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Kenya Jones fills a bucket with water at a vacant house in her east side Detroit neighborhood. Jones has been without water at home for a month because her landlord has not paid the bill. (National Geographic)

Privatization will be the evaporation, not only of our water supply and other natural resources but also of whatever democracy there is left to fight for. Will we do something before it’s too late?

The word ‘private’ is ubiquitous: private sale, private offering, private community, and private communications. Privacy is so sought after – is that because we have so little of it? Are we willing to privatize our resources: our water, our earth and minerals, etc. because we have been socially conditioned to venerate all that is private…. is it our secret pleasure to want to ensure that, if need be, we too can avail ourselves of the privileges that come with privacy or are just indifferent or passive?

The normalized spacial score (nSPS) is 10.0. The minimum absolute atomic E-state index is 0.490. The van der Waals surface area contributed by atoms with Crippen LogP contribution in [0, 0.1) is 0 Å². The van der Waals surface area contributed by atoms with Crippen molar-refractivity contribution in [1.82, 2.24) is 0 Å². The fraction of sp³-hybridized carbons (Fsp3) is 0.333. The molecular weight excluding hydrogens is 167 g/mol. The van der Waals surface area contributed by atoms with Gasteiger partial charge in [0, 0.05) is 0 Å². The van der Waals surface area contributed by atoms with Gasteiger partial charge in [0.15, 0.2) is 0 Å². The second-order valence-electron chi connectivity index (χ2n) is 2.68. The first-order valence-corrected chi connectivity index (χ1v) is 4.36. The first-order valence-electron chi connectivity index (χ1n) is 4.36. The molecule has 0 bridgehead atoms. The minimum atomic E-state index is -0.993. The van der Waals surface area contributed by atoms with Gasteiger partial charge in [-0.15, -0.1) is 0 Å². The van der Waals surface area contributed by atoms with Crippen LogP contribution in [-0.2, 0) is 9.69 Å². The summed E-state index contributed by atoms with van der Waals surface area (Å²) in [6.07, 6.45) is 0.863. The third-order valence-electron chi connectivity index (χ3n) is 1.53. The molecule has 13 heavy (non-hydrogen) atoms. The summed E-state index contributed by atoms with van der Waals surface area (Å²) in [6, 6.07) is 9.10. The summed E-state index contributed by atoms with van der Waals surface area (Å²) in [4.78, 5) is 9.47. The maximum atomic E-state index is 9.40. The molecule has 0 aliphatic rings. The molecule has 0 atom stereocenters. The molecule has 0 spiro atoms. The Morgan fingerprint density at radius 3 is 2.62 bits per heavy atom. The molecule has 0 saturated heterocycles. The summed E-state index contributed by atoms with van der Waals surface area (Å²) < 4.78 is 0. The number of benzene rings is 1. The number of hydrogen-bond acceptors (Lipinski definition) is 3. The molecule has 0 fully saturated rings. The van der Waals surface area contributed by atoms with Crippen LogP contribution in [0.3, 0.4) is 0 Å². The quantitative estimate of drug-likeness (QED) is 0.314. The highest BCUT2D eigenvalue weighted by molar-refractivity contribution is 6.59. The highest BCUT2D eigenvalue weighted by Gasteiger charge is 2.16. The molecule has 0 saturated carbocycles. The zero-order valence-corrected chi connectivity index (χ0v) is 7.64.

Nearly 19,500 people living in Detroit have had their water service interrupted since March 1. The Water and Sewage Department began cutting of residents who missed their payments. Detroit has the highest “big-city rate” in the nation, 40% of Detroit live in poverty. Half of all Detroit water customers were behind on payments, owing a combined $90 million and yet General Motors and the city’s two sports arenas also owe millions in unpaid water bills but their water was not turned off.